The Voting rule also has lambda=0.5, because again half of the possible neighbour combinations will lead to a next state of 0. However, this case is not chaotic, although it is maximally disordered. It is therefore Class I in most cases (no noise), and with the addition of noise it becomes Class II. Hence, this is one example of a CA which is an exception to the classification by ordering parameter lambda.

An important point shown here is that generalizations, or model outcomes, are based on almost all cases (i.e. there are exceptions to the rule). These should be seen as special cases which can exist, and an all cases model should be a different model.

Next: Mean Field Assumption


References

Wolfram S (1984) Universality and complexity in Cellular automata. Physica D 10D7-12. DOI
Langton CG (1991) Life at the edge of chaos. In: Artificial life II (eds. Langton et al) pp 41-91 PDF (see also: Bak P, Tang C, and Wiesenfeld K (1988) Selforganized criticality Phys Rev A 38:364-378).



(CHANGELOG 2014-2015)

- In stead of comparing to Kauffmann, we compare behaviour to ODE/MAP behaviour (intro)
- Added: in strict sense it is impossible to predict a class, however...



(NOTES FROM COURSE 2006-2007)

Generic Behaviour of CA's

Similar to Kauffmann one can ask: what does an arbitrary CA do for arbitrary initial conditions? (vs specific CA, specific initial condition)

Wolfram: random initial conditions, random rules.
Class 1: fixed state
Class 2a: localized domains
Class 2b: non-localized domains
Class 3: non-periodic, non-localized (high-D chaos)
Class 4: long transient, unpredictable: need to let it life its life (universal computation).

Classes defined according to perturbations: what happens to disturbances?
1 = back to fixed point
2 = can go to another attractor, difference limited to attractor you are in (localized change)
3

non-local impact > percolation (deterministic chaos special type (HIgh-Dimensional). In logistic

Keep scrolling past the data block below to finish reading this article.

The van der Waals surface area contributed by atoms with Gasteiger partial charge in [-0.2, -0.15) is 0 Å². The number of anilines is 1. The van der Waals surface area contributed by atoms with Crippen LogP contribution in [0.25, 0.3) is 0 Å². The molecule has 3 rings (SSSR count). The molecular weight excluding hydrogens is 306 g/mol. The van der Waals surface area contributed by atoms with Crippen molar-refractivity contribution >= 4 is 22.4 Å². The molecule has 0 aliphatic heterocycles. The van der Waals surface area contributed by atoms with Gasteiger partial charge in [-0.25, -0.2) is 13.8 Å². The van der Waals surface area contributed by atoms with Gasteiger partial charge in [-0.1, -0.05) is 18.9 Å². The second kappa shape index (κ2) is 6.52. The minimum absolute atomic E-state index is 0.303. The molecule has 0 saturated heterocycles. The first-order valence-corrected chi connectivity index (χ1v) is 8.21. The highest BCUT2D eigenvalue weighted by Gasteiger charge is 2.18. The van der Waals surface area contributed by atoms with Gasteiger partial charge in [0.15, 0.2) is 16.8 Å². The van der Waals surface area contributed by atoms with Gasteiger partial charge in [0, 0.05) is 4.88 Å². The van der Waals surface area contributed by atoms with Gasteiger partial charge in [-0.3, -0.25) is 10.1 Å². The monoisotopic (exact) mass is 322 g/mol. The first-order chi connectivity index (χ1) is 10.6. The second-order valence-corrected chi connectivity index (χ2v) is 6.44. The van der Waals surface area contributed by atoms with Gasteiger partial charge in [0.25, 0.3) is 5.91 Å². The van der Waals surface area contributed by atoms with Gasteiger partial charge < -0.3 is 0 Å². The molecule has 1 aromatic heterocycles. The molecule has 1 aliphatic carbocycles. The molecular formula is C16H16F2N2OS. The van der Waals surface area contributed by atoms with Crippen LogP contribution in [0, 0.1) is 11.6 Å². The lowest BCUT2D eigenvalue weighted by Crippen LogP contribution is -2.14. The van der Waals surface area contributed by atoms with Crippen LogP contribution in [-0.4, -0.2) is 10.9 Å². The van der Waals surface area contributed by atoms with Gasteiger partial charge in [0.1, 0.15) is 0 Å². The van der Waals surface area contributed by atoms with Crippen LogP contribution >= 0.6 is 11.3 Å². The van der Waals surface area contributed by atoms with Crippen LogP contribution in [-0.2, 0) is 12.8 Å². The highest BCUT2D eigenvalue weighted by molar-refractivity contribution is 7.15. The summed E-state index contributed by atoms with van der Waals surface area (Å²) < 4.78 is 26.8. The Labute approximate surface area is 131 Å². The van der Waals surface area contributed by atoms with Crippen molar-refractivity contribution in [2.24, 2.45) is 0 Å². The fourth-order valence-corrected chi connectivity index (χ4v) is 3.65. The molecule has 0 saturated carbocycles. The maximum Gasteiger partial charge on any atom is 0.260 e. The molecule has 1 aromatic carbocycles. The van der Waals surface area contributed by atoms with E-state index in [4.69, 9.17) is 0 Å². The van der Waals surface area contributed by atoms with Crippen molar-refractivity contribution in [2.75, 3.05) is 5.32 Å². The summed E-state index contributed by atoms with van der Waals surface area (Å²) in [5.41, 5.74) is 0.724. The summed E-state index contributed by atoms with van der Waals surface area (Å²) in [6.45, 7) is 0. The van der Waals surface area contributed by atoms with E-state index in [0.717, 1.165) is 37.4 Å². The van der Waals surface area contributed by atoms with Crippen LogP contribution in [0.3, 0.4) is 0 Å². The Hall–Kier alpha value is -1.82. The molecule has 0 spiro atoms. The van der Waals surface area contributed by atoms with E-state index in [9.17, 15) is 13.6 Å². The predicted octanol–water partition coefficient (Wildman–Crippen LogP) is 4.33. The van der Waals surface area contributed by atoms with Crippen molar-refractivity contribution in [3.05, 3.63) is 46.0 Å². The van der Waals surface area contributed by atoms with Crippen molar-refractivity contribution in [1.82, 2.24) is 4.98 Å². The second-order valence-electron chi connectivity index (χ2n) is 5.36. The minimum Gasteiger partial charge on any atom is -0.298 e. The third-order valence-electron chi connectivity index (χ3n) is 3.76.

• non-periodic but mapping in low D space can be quite specific

In CA => H-D space needed to show bounds of states
Statistical properties have short transient.

4 = signal can spread/ or not, diet out/or not, non-local disturbance, long transient.
Game of life: can compute anything.
Choose the right representation can use that to compute anything.

Class 3: high dimensional chaos -> not distinguishable from noise, however there is no difference between a stochastic cellular automata and a deterministic one (i.e. random number generator driving stochasiticity is deterministic, when taken together still fullfill unique next state).


Predictions about CAs

Langton: used a less arbitrary and nice sampling method (ordering parameter).
Nq

number of quiesent states, K states, N

neighbours:

lamba = (K^N - Nq) / K^N.

(For instance take state 0 as quiescent state.). Lamba is defined as the number of rules (out of K^N) in the rule table that go to the non-queiescent state and ranges from 0 to (1-1/K).

Findings: as lamba increases one passes through the classes: I --- IIa --- IIb - IV - III ---
(where Class IV is between the periodic and chaotic phase).

According to such ordering:
Modulo Prime is class III (lamba 0.5) and is therefore highly disordered and chaotic. This can be illustrated by tracking the percolation of a single pixel change in a given initial state through time and this gives a fractal pattern which spreads throughout the field.

Voting rule is also lambda 0.5 but is non-chaotic, but max disordered (?). Is it therefore Class I? In most cases yes. No noise then Class II, with noise Class I. This should be seen as an exception to the random rule generation.

What does this mean about generalizations (model outcomes) based on ALMOST ALL CASES? (i.e. if there are exceptions to the rule?).
One can see exceptions as a special case, which can exist, and an ALL CASES model should be a different model.